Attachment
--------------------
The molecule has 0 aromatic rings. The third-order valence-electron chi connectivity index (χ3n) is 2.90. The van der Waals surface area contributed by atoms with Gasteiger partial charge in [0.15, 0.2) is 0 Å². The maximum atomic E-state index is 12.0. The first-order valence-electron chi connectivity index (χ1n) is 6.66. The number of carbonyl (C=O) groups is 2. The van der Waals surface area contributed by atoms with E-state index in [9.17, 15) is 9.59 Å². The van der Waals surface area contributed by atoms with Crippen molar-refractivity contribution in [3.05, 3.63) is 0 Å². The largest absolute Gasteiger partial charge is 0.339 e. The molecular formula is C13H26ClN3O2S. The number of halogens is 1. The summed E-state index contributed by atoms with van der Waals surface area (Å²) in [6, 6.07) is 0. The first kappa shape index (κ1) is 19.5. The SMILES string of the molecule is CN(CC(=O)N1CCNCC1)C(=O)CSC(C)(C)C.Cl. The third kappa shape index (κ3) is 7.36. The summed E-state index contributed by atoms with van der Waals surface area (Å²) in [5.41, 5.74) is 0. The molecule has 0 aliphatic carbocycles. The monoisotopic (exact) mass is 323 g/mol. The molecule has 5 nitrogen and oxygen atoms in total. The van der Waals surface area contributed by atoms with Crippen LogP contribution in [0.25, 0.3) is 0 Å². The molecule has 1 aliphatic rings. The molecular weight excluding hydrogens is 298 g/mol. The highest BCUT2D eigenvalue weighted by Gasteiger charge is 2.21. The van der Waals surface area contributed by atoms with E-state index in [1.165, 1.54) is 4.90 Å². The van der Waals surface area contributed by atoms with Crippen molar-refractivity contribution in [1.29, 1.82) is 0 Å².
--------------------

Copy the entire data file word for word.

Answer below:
The molecule has 0 aromatic rings. The third-order valence-electron chi connectivity index (χ3n) is 2.90. The van der Waals surface area contributed by atoms with Gasteiger partial charge in [0.15, 0.2) is 0 Å². The maximum atomic E-state index is 12.0. The first-order valence-electron chi connectivity index (χ1n) is 6.66. The number of carbonyl (C=O) groups is 2. The van der Waals surface area contributed by atoms with E-state index in [9.17, 15) is 9.59 Å². The van der Waals surface area contributed by atoms with Crippen molar-refractivity contribution in [3.05, 3.63) is 0 Å². The largest absolute Gasteiger partial charge is 0.339 e. The molecular formula is C13H26ClN3O2S. The number of halogens is 1. The summed E-state index contributed by atoms with van der Waals surface area (Å²) in [6, 6.07) is 0. The first kappa shape index (κ1) is 19.5. The SMILES string of the molecule is CN(CC(=O)N1CCNCC1)C(=O)CSC(C)(C)C.Cl. The third kappa shape index (κ3) is 7.36. The summed E-state index contributed by atoms with van der Waals surface area (Å²) in [5.41, 5.74) is 0. The molecule has 0 aliphatic carbocycles. The monoisotopic (exact) mass is 323 g/mol. The molecule has 5 nitrogen and oxygen atoms in total. The van der Waals surface area contributed by atoms with Crippen LogP contribution in [0.25, 0.3) is 0 Å². The molecule has 1 aliphatic rings. The molecular weight excluding hydrogens is 298 g/mol. The highest BCUT2D eigenvalue weighted by Gasteiger charge is 2.21. The van der Waals surface area contributed by atoms with E-state index in [1.165, 1.54) is 4.90 Å². The van der Waals surface area contributed by atoms with Crippen molar-refractivity contribution in [1.29, 1.82) is 0 Å².